We were in different houses, he in the News, I in the Olds; in different grades of school society (bureaucracy hadn't then thought up the term 'age-group'); and the Lancing law against the slightest consorting—even by glance—between people of disparate ages was as rigorous as any Hindu caste barrier. So this tremendous passion, this typhonic devotion, had to be conducted by signal: the signal, of course, of the eyes; a furtive wave across the breadth of a football-field during, say, a house-match; my ecstatic whistling of the first antiphon of our private catch tune when at last, after patient watching from the mullioned window of my 'pit' (instead of doing my reading), he came across the Upper Quad, and dutifully responded with the second bar ('pit' being the Lancing name for study). I can't think how much time I lost over lurking, waiting, prowling, in the hope of a glimpse of Manson; what an economy it would have been if I could have met him openly and licitly—and, then, how quickly probably the infatuation would have been over!
Sometimes, I managed to send him a note, saying perhaps: 'Groves, tonight, 21 minutes past 7.' Nowhere less romantical than the Groves could be imagined, with that permanent urinary-carbolic stink; but no other common ground, fairly secluded, could be legally reached by both of us. (The Groves were the central depository for ordure of anybody, of any House and any age: the stand-up part was both sides of a zinc-faced wall, open to sky; the sit-down, two rows of door-less cubicles with buckets full-up by evening. It was icy-cold there in winter, and high as old horse in summer; I never crapped again in so humiliating a place until, in the Korean War, I had to use the American Army's.) Then, in Evening School, after quakingly watching the clock, I'd put my hand up at 7.20 sharp: 'Please sir, may I go to the Groves,' I'd write on a special board my name and destination and the time; when I got back I'd have to put the hour of return. I think three minutes was allowed for the Groves—so there wasn't much time. Then I'd rush off with the beating heart of a lover—but without the slightest notion of what I wanted to do, if I found Manson there. I never did find him; perhaps our house-clocks were different, perhaps he didn't bother.
But I did meet him one Sunday afternoon, when we had to go for 'walks' within delimited bounds, carrying under our arms those ridiculous straw-hats, which it was bad form to put on one's head, and weren't used at all on week-day, How I made the arrangements I can't remember: the tryst was at The Ring, a charming roundel of trees a mile or so over the Downs, between the '16 acre' above the college and Chanctonbury; I took Webster to keep cave, and my weekly 'tizzy's' worth of chocolates from the Grubber in a paper-bag. He came: I suppose for the sake of the chocolate: and while Tom watched from the clump's verge, Manson and I sat tongue-tied and stupid. Perhaps we talked for a minute or two about cricket; and then trudged separately back. We met once again, on the Lower Field when nobody was about; the dead tree-trunk may still be lying there with engraved on it ECMCD—the cryptogram of our espoused initials.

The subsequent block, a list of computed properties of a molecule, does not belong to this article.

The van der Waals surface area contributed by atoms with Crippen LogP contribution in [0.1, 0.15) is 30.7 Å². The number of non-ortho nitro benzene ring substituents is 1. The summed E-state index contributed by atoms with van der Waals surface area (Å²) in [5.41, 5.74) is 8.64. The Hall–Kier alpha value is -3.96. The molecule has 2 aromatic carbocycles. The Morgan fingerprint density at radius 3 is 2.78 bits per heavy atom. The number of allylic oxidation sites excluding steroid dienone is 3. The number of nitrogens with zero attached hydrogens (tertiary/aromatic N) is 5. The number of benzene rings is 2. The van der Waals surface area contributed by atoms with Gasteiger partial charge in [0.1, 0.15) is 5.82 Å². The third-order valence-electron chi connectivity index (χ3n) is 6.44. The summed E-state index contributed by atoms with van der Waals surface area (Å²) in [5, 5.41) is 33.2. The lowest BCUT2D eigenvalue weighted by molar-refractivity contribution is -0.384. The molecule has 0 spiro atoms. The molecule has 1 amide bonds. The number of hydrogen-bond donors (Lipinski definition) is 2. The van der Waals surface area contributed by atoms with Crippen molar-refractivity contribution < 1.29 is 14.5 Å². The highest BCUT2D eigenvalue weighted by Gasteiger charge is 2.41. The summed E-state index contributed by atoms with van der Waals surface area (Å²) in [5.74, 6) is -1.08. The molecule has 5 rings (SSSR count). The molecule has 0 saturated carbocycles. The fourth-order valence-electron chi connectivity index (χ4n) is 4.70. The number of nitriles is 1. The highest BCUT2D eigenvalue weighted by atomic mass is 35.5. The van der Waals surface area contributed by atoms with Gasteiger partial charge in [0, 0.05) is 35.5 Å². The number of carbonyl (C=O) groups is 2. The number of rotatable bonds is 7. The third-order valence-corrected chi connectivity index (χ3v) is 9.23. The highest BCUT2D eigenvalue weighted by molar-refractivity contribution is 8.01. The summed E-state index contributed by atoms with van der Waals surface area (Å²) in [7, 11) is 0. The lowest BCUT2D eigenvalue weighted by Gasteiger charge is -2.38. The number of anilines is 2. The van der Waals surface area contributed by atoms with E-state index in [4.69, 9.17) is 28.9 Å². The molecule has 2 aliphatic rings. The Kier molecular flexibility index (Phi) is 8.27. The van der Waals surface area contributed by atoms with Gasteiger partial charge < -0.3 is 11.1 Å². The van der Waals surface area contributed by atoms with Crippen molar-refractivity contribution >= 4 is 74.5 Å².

In the holidays, and even after I'd left, I sent him letters: in which, I hoped, the burning fires of my love glowed through formal words intended for parents' eyes. Day after day I watched for the postman, and felt the frightful anguish of disappointment; not more than twice in eighteen months he wrote—something like:
'Dear Davidson, hope you're having jolly hols. I went to the military tournament, yours ever E. C. Manson.' These letters, precious and sacred as the Host, I'd kiss in the locked lavatory, and put under my pillow at night. No names, surely, could be thought of more heavy-handed than Ernest Claude: to me they were pure poetry, and my new motor-bicycle was christened Ernest while my retriever mongrel, publicly called Curly, became secretly Claude.